Fun Winter Activities You Can Do With Your Dog
Posted by Megan Schneider on 28th November 2016
Let’s face it – come winter, a lot of us get lazy. We’ve
dealt with three major holidays at this point (Halloween, Thanksgiving,
Christmas) and we just want some time to relax. The problem with this is that, with
our laziness comes our furry friends’ lack of exercise and play time, and
frankly, it is unfair to them. Luckily for us, there are tons of fun ways we
can get out and help our pooches exercise while still relaxing and enjoying
ourselves this winter.
Below, you will find five of my favorite winter activities
to do with my dog, and hopefully they’ll soon top your list, as well!
Hunt – Most dogs, mine included, have a great sense of smell. You have food
in your hand? He’s there in two seconds flat. You’ve petted another dog hours
earlier in the day? He’ll sniff you constantly and won’t leave your side.
Sometimes, his nose may seem like a nuisance – but this winter, put it to use!
Snow is the perfect hiding place for almost anything – treats, toys, tennis
balls. Hide these items all over your yard and see what motivates your dog.
He’ll get plenty of exercise running around, he’ll get to eat treats and play
with toys – he’ll have a ball (literally). You’ll get exercise yourself finding
hiding spots for the items, and the best part is, it’ll be a riot watching him
find everything. Just don’t get too generous with the amount of treats you
hide…running around the yard is only so
(Winter Style) – Whether you throw a stick, a ball, a toy, or even just
pretend to throw something, chances are, your dog is going to chase it. Dogs
thrive on playing “fetch” because not only is it fun for them, they also get to
be in control on when they give the item thrown back to you. This winter, put yourself
in control and have your own fun – throw snowballs for your dog to chase. Just
don’t expect him to bring them back to you, though I’m sure he’ll try.
Training – I know, I know, I can almost hear you cursing me as I write
this. But interval training has some amazing benefits for both you and your
four-legged friend. Firstly, it matches (or even sometimes increases) calories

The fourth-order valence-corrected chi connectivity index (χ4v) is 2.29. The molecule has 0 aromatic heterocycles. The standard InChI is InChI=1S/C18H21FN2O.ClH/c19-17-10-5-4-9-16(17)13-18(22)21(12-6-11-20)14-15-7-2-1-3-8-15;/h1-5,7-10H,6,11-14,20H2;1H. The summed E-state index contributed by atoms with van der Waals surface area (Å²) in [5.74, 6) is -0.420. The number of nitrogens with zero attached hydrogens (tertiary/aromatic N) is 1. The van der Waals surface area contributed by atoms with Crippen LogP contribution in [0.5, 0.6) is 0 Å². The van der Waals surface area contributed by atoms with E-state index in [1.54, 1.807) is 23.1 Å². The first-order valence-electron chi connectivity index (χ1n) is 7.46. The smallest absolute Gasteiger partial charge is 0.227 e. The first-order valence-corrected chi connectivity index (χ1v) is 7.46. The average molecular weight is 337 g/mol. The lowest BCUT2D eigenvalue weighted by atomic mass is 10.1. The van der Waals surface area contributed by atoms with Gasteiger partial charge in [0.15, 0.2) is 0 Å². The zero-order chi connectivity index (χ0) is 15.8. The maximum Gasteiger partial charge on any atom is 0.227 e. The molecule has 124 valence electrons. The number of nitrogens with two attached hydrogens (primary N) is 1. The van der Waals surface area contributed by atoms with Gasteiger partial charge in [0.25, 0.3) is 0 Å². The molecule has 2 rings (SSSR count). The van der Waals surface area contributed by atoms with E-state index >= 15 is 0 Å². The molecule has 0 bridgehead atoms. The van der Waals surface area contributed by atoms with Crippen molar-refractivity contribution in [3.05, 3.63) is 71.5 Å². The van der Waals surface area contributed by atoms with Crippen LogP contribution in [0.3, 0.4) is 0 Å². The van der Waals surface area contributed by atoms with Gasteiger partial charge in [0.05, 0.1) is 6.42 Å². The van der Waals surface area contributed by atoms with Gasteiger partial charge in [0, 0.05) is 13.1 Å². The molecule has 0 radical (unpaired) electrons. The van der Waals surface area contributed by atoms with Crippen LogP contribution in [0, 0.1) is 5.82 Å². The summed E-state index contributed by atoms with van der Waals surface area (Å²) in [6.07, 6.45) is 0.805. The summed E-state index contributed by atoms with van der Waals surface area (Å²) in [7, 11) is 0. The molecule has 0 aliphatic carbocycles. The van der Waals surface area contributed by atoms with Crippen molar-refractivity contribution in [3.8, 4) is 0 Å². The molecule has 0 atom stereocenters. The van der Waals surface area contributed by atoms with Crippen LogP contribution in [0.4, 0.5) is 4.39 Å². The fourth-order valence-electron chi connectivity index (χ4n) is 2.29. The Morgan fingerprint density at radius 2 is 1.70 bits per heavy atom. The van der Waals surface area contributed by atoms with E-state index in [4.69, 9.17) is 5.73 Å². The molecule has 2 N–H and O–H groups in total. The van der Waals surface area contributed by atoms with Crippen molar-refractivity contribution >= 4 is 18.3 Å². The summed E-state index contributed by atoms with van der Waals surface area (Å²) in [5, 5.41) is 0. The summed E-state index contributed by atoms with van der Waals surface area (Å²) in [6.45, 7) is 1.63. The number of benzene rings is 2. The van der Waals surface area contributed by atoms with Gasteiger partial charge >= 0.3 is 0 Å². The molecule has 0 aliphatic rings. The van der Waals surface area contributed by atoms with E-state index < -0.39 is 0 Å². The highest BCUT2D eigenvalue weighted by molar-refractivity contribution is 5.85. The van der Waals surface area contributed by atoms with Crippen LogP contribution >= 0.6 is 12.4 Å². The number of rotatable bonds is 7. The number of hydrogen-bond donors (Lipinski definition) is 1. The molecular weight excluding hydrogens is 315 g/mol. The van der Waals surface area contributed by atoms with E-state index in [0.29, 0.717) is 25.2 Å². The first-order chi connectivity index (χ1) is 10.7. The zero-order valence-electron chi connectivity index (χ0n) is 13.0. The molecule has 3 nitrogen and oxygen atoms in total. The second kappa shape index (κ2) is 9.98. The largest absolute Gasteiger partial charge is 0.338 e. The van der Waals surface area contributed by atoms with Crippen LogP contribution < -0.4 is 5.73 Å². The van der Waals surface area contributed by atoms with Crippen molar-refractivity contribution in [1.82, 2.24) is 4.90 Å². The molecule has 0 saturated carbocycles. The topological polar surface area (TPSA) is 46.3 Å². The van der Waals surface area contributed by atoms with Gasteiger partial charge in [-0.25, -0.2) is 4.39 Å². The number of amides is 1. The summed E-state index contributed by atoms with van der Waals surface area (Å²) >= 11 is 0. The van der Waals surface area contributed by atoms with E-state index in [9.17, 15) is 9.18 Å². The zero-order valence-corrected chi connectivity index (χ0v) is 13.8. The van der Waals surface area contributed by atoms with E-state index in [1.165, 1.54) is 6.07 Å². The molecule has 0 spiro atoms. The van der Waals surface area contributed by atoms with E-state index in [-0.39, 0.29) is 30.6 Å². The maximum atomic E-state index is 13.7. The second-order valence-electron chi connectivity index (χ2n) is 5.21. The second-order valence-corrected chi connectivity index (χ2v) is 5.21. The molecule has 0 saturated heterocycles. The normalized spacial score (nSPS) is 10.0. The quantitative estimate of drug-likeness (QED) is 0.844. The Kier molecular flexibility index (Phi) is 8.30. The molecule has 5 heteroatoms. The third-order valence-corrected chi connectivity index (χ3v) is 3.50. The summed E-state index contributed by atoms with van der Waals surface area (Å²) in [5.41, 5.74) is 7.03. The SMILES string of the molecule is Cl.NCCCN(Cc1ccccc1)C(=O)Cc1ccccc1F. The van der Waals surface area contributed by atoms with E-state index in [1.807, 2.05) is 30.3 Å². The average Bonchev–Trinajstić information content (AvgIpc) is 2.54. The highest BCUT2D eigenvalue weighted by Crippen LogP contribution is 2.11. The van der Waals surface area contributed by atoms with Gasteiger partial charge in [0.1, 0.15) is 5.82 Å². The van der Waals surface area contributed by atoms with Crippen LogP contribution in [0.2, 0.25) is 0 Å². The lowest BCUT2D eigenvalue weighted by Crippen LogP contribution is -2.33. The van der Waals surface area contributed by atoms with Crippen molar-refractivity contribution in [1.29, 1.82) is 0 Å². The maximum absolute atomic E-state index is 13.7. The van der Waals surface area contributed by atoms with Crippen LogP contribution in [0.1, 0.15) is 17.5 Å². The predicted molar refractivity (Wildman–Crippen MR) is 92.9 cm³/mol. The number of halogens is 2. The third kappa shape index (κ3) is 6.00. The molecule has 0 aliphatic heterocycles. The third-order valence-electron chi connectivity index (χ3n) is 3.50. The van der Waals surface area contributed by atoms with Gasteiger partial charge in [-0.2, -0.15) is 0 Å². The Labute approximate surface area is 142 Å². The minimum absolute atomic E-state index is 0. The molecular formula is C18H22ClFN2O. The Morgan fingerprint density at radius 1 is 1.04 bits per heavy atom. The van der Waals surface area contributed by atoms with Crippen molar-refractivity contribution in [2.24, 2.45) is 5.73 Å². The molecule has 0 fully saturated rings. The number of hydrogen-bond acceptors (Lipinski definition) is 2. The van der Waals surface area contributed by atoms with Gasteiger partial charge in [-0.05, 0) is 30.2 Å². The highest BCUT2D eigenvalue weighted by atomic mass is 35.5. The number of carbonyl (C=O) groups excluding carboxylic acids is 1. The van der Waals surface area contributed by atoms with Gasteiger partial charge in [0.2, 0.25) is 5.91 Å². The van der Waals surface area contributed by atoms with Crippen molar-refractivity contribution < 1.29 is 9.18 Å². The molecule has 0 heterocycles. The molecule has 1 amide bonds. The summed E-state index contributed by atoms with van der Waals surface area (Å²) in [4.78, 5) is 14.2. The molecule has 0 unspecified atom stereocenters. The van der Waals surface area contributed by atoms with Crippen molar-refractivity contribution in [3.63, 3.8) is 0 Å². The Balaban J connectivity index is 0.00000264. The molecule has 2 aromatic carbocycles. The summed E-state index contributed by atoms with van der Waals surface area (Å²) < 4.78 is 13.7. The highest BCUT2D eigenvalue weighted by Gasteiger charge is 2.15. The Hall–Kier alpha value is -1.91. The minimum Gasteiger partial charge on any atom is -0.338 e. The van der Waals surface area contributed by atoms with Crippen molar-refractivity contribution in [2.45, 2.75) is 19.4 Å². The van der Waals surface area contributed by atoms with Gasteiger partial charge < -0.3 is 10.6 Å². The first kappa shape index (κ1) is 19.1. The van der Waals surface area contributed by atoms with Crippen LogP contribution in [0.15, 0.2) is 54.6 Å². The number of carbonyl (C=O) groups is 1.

burnt, both during and after your workout, in a much shorter time than a
low-intensity workout. Second, it helps aide fat loss and builds muscle for a
more toned physique. And third, it helps build stamina so you don’t constantly
dread your daily walk/run with your dog. Do intervals of 1-minute of high
intensity to 30 seconds of low intensity. For the high intensity intervals, do
sprints, obstacles, hills, etc., and for the low intensity, slow down to a walk
on flat ground. Be careful to only do this for 15-20 minutes or so, though, so
as to not overwork your pooch!
Most dogs love the snow, and if you live in an area that gets slammed with snow
during the winter, snowshoeing is a perfect way to get outdoors and active with
your dog! If your dog is healthy, snowshoeing shouldn’t be a problem. Just make
sure you protect his feet from the snow and keep him warm. Try Kurgo’s North
Country Dog Coat – it’ll keep your pup nice and cozy with its waterproof
exterior and interior fleece lining, and it has flashing LED lights so you
don’t have to worry about losing him when it gets dark!
This one is perfect if you have young children. Sledding in the winter is one
of the best parts of childhood. Make it a new experience this winter and
upgrade to dog-sledding. You’ve heard of the Iditarod, right? Well, most of us
won’t be racing our dogs across frozen terrain in Alaska, but we can set up our
own courses right in our back yards! Set up a short course and have one dog
pull a small child, or, if you have multiple dogs, have two or three pull an
adult to get yourself in on the action! Just make sure you don’t strain your dog
by making him pull too much weight for too long.
What you do with your dog this winter is your choice. I hope
these tips are helpful in your winter-festivities-planning, but no matter what
you choose to do, just make sure you put in the time to keep your dog happy and
healthy this winter!
No matter where you’re headed, though, one thing’s for certain. For overnight trips, you and your dog both need a solid place to sleep at night. It helps you recover from the day’s adventures and regain energy for the next day. So, what do you pack alongside your sleeping bag to help your dog get a good night’s rest while you’re out hiking or camping?
Draco the Border Collie loves exploring with his dog mom Kristina in Florida. We caught up with these Kurgo Ambassadors and asked them their favorite tips, tricks, and places they'd like to go.